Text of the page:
This was unnecessarily bad.


The venue itself is loud.  The Flaming Lips’ Wayne Coyne mentioned during their last stop that they’ve played all over the world, and The Tabernacle is “the f***ing loudest.”  But he was talking about the crowd noise directed towards the band.

After the initial assault did not diminish, and either my brain or the sound board operator was proving not to make it better, I became fully convinced that Mike Cooley’s mic was blown.  Seriously.  To the point that I thought a techie would come out and replace it.   No, apparently the sound was properly set at “Max.”  While Hood’s voice sounded somewhat better... this was apparently the way they wanted to be heard.   And that isn’t fair, because I’ve sat in near identical seats (off center, first balcony, three rows back) and had very enjoyable (loud) sound.  Looking around, I wasn’t alone.

My son and and his friends would later comment, when they could understand what I was saying during the drive home, that they could only make out some of the words.  I had the advantage of knowing the songs, and I could barely follow along.  Add in The Tabernacle’s pedestrian lighting system, and hell no, I ain’t happy.

Which is a shame.  DBT’s performance was awesome, particularly as the evening wore on.  The band covered a generous 7 song helping from “Southern Rock Opera” and three each from “Decoration Day” and “The Dirty South.”  That’s their best stuff, and there was a lot of it.   Add in four songs from their older recordings, and that, interestingly, leaves only 1 song each from their last four albums.  I’m wondering (and hoping) if the emphasis on their best stuff isn’t just playing to “crowd favorites” but a recognition that they need to write more of them.  Probably not, as they bring 80 or so songs from which they choose to play each night.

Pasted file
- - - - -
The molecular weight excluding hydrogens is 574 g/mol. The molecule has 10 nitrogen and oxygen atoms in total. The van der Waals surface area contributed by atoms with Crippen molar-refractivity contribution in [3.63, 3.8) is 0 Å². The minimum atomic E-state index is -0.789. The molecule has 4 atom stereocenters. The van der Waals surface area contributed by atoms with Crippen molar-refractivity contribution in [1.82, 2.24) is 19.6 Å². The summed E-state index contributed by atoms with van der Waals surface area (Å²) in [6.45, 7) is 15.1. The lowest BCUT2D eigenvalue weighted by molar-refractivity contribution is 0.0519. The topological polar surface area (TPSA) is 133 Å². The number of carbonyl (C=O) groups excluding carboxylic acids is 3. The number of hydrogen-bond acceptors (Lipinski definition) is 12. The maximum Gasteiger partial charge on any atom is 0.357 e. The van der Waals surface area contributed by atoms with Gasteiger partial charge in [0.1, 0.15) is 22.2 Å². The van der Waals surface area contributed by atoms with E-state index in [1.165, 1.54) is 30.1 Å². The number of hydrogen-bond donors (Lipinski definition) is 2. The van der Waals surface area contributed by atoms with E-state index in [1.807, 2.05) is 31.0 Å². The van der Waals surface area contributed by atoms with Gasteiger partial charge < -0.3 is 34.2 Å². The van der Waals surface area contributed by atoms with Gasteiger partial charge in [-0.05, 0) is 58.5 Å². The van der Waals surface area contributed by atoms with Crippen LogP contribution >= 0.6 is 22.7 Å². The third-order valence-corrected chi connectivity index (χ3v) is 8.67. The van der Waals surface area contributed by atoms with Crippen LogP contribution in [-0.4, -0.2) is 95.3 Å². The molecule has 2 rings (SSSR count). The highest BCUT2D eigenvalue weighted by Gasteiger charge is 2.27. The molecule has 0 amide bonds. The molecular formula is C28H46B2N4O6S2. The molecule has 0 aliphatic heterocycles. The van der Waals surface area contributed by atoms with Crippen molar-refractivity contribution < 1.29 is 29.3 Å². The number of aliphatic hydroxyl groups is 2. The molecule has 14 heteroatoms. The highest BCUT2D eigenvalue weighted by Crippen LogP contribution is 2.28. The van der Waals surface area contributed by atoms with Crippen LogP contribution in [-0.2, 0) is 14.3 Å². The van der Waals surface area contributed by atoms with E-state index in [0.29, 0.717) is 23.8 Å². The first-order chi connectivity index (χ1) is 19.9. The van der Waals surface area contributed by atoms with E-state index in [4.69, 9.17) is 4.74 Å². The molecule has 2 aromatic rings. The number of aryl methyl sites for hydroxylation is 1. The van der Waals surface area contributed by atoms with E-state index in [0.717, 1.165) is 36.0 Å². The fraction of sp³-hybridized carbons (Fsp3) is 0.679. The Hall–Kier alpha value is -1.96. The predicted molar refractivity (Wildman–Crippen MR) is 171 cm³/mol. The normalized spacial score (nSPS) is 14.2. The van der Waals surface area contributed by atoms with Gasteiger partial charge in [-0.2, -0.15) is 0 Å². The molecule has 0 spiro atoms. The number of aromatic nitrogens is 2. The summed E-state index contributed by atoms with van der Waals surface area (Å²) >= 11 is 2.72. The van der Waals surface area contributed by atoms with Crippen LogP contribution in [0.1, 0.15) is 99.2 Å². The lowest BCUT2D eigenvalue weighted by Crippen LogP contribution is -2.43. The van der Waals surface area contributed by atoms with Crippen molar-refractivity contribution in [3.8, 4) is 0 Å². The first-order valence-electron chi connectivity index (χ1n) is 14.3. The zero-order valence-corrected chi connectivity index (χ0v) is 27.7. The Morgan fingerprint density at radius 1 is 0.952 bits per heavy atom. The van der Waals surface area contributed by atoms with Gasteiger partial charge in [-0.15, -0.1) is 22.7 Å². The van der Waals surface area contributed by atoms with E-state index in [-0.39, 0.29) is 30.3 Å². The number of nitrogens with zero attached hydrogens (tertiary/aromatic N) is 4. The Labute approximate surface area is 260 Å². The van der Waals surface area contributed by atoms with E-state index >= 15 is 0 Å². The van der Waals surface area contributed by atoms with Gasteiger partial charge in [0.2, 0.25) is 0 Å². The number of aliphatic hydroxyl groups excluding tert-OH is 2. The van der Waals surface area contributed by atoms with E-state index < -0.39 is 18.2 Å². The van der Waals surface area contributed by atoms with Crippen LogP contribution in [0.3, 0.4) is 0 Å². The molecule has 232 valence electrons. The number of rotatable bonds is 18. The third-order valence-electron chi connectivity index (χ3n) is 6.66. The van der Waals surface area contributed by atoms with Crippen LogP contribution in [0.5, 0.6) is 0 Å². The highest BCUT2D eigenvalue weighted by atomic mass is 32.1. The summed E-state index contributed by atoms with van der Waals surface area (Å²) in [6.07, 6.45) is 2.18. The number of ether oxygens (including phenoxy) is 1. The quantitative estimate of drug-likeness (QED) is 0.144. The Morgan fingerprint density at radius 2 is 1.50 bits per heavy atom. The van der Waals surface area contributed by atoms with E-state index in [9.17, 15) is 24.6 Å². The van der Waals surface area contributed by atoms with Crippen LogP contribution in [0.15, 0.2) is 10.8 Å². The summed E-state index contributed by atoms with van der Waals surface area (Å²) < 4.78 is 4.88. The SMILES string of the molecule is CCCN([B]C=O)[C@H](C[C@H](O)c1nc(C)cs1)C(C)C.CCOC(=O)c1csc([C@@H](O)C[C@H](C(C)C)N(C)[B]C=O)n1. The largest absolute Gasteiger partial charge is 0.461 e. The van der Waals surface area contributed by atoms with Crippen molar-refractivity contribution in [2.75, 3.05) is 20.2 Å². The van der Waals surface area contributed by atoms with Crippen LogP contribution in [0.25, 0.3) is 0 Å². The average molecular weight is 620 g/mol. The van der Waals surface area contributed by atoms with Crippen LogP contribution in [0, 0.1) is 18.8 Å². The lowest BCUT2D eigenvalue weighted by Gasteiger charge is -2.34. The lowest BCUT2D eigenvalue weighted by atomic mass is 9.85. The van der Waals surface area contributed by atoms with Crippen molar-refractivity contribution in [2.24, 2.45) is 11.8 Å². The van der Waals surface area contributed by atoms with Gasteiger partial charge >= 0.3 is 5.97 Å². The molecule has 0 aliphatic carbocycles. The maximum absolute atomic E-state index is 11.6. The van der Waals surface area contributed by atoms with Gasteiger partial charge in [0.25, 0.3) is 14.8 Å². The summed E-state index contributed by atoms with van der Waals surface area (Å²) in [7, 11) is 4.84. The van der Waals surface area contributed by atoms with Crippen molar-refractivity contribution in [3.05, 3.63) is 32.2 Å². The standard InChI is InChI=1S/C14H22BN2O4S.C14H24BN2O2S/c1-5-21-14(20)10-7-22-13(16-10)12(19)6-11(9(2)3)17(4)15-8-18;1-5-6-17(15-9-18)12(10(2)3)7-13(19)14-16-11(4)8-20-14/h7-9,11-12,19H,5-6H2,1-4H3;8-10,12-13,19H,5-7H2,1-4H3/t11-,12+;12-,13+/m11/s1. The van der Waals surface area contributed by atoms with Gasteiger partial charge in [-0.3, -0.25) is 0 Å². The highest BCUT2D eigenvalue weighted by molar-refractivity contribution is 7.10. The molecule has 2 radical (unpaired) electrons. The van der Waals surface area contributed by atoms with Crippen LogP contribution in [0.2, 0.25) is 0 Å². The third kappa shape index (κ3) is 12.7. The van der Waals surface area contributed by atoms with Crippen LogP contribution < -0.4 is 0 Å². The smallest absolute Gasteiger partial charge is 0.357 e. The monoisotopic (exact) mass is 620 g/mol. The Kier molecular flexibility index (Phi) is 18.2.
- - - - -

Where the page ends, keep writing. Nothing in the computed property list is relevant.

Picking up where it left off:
Highlights included whenever leader Patterson Hood interacts with the audience – such as intros to “Box of Spiders” or “The Southern Thing” as well as whenever he talks in the moment, such as to an attendee who was outed when he threw a cup in the audience.  Hood remains the heart and soul of the band, and this being my third DBT show, he always seems to be having a genuinely good time.   In the other two shows (2005 and 2010), the band used to pass around a jug presumably filled with whiskey.  The jug is smaller, the liquid is clear, and it doesn’t get passed around anymore.  I guess they’re maturing.


Musically, “Puttin’ People on the Moon” was strong, “Let There Be Rock” pushed the crowd into fist pumping territory, and “Hell No, I Ain’t Happy” was a raucous, guitar wailing rendition.  At 2.5+ hours, I thought that would have been the last song, but they continued with SROs “end of the road” classics, with each member leaving the stage while leaving their instruments sounding loudly, a tradition when they close with “Angels and Fuselage.” 


As bassist Shonna Tucker left the band, current touring bassist Matt Patton took stage right, leaving singer/guitarist Mike Cooley near the center. Cooley’s always been content on the wings, but it was good to see him share the role of center stage rocker, with all the adulation that comes with it. It seems right.


Otherwise, the star of the show was John Neff, an unassuming side-man who happens to play lead guitar.  Cooley and Patterson can bash it out, which fits many of their songs, but whether soloing, playing slide, or pedal steel, Neff is the one who makes it all sound better.


Below, near the end of the concert, perhaps the front row fans are getting a better capture of whichever dimension Hood’s arm is entering.


This guy didn’t make it.   I think the people who were in the missing seats left to search for medical attention for their ears.  I’ve tacked on a few interior shots of The Tabernacle after the Set-list below.  If you go, it’s an interesting place to explore.  Aside from the art, it also has the highest bar to patron ratio in Atlanta.



The Buford Stick
Where the Devil Don’t Stay
The Southern Thing
Gravity’s Gone
Uncle Frank
Buttholeville / State Trooper (Springsteen)
72 (This Highway’s Mean)
My Sweet Annette
Women Without Whiskey
The Living Bubba
Cartoon Gold
Box of Spiders
Three Dimes Down
Puttin’ People on the Moon


The Weight (w/ Megafaun)
Get Downtown
Let There Be Rock
Zip City
Hell No, I Ain’t Happy
Shut Up and Get on the Plane
Angels and Fuselage

Photos from within The Tabernacle, previously a church.






1 comment :

Post a Comment